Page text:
I noticed during Party Conference season that the BBC spent much more time reporting the UKiP conference than they did the Green Party one, which was happening at the same time. What’s tragic about this, of course, is that ‘blind testing’ tends to show that twice as many people support Green policies as they do the foam-flecked ravings of the UKiPers. In other words, the BBC should be spending twice as much time covering issues if interest to Greens (climate change, inequality) than they do dealing with UKiP issues (immigration, immigration).

Read more: Extract: ‘How the BBC leans to the right’ – Opinion – Media – The Independent.

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Ten things you won’t hear about while the press navel-gazes about Leveson and regulation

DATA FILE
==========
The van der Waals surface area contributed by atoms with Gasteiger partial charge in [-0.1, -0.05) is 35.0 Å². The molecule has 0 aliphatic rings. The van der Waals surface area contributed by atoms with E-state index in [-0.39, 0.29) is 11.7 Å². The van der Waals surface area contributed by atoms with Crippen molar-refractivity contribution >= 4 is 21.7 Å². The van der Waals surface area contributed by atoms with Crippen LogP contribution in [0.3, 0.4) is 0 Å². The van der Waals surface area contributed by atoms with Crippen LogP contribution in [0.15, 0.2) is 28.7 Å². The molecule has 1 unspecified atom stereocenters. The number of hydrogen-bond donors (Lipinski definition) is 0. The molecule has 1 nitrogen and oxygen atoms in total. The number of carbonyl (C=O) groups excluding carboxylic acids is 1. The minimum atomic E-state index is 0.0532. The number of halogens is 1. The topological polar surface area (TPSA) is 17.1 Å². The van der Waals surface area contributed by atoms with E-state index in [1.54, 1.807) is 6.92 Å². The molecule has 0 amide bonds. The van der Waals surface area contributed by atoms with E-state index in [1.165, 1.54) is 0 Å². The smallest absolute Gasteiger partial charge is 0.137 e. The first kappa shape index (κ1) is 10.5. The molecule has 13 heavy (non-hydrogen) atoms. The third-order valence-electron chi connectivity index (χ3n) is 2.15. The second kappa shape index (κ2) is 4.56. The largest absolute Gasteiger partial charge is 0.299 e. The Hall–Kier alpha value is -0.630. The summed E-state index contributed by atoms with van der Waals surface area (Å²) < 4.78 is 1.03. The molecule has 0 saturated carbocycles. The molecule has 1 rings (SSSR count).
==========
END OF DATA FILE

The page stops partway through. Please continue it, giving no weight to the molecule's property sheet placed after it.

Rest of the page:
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The New Statesman nails it in an article that questions what happens to news when the media starts to obsess about itself. On the day when The BBC obsessed about moving house and the rest of the media obsessed about press regulation, here are the stories we could have been hearing about. News values in action:

1. The Department for Work and Pensions has introduced emergency legislation to “protect the national economy” from a £130m payout to jobseekers deemed to have been unlawfully punished. The so-called “Poundland” ruling would potentially entitle thousands of people to financial rebates after the court of appeal declared that almost all of the government’s “work-for-your-benefit” employment schemes were unlawful. The legislation is will come before the Commons tomorrow as the Jobseekers (Back to Work Schemes) Bill.

2. Trent Mays and Ma’lik Richmond, the Steubenville high school football players, were found guilty of raping a 16-year-old after a party in August last year. It’s become a national story in the US – a CNN reporter was accused of being a “rape apologist”.

Read the rest: Ten things you won’t hear about while the press navel-gazes about Leveson and regulation.

Big blast or small riot – it’s the hot air that counts | Media | The Observer